Wednesday, December 19, 2007

Bearing Our Scorn

Growing up in the southern United States, I've always heard that Jesus suffered the wrath of God on the cross. Reading the Gospels it seems more obvious that Jesus suffered from the wrath of the human race (see essay for Scripture references). It was not the Father's anger or the Holy Spirit's that was poured out on Jesus; it was ours. We rejected him, cursed him, beat him and brutally murdered him. Either the Father, Son and Spirit were caught off guard by our horrific response to Jesus, or our bitter rejection of Jesus was clearly anticipated and deliberately used as the way of reconciliation.

What sin could be more heinous than hating—and then murdering—God, and what reconciliation could be more beautiful and personal and real than the Lord willingly submitting Himself to suffer our wrath, thereby actually meeting us—the real broken us—in our foul darkness?

It is astonishing indeed that the Father’s Son became what we are, and it is even more stunning that we rejected and abused and crucified him. But is it not more stunning still, that Jesus willingly accepted and endured it all, when one word would have unleashed legions of angels to his defense? Such is the astounding love of the Father, Son and Spirit for their lost and pitiful creatures.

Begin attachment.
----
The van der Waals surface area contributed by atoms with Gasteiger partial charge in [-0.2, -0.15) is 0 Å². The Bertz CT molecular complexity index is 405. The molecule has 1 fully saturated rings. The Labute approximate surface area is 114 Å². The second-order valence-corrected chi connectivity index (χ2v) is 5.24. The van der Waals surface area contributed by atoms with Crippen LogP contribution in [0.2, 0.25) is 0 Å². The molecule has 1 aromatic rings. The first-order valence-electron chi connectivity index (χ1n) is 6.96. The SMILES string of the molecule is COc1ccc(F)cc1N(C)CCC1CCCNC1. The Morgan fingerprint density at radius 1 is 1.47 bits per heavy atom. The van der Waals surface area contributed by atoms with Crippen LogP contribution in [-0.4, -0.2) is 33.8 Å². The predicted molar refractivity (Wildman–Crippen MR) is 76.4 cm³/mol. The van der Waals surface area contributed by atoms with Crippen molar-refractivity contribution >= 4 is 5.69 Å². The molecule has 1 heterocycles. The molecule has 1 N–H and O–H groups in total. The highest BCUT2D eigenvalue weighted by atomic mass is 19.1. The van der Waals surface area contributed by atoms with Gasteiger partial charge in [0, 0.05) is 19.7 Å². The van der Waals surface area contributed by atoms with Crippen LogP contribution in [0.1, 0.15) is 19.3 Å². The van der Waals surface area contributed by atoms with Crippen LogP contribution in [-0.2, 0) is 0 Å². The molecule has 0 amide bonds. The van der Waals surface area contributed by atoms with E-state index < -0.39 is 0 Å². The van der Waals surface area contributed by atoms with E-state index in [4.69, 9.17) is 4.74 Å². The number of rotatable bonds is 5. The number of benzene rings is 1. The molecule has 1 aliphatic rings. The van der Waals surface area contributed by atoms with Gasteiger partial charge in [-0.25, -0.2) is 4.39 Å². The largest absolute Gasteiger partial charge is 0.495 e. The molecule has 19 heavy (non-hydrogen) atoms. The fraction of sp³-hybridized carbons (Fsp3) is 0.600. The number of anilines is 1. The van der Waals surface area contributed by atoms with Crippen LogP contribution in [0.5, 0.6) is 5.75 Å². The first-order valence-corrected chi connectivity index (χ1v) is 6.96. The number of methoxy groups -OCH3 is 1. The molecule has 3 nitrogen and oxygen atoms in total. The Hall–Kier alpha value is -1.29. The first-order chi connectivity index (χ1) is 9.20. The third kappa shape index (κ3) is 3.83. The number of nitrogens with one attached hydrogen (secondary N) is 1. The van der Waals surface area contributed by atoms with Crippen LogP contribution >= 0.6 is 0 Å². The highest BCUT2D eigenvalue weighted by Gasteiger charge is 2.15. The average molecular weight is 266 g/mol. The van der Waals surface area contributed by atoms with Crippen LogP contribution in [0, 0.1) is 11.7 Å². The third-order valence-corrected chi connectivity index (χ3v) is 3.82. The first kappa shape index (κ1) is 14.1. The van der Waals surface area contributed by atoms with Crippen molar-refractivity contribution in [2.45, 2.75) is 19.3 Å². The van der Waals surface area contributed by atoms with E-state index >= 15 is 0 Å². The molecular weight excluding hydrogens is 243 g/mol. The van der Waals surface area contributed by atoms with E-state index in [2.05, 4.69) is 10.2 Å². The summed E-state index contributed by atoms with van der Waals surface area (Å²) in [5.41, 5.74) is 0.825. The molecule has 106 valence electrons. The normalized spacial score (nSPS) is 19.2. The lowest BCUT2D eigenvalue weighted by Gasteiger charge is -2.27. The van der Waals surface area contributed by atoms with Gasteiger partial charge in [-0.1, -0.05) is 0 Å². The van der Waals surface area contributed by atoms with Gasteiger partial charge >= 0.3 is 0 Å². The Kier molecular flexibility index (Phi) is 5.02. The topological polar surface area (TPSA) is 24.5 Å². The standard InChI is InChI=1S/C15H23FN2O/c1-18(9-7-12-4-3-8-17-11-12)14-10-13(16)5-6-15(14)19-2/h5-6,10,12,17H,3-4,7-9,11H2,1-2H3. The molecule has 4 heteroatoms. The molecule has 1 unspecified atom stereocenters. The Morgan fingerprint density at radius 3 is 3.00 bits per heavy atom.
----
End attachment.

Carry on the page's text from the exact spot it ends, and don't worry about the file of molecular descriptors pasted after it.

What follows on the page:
Welcome to my new blog. Have a look at my latest essay.

Read "Bearing Our Scorn"


Anonymous said...

Following along on you from you thoughts on the suffering of Jesus on Cross other than the physical suffering was the intensification of human hatred towards God and their great sin. Given that we Christiains live out the life of Jesus in todays world. Isn't it so true that much of the suffering which we individualy go through is the result of people's anger etc(Christian and others) against us. Just like Jesus who learnt obeience through his suffering so we do to.
If we follow the model of the God pouring his wrath on Jesus as the means by which atonment is made, it follows that the suffering/discipline of God in our own lives invariable provides us with the picture of God to varying degrees as the disciplinarian ruler who is in some way still displeased with us or at least with ourlack of maturity/sin etc. Rather I see that the image of the Father who suffers with his children but sees the good that will come from it. God promises to present with us through the Holy Spirit as the ever present helper who leads us through adversity/ struggle etc.
I have been out of the theological debate area for a long time having gone through a wilderness period so my written skills are a bit deficient but I know what I am trying to say and if now one else does that ok because I have been blessed

Steve H

Sarah said...

Thanks for making this readily available! I've just printed the article (having read the first couple of pages) and really look forward to it. :)

Laura D @ Shiloh said...

Is this essay still available? The link is broken or the file has been moved.

Laura D @ Shiloh said...
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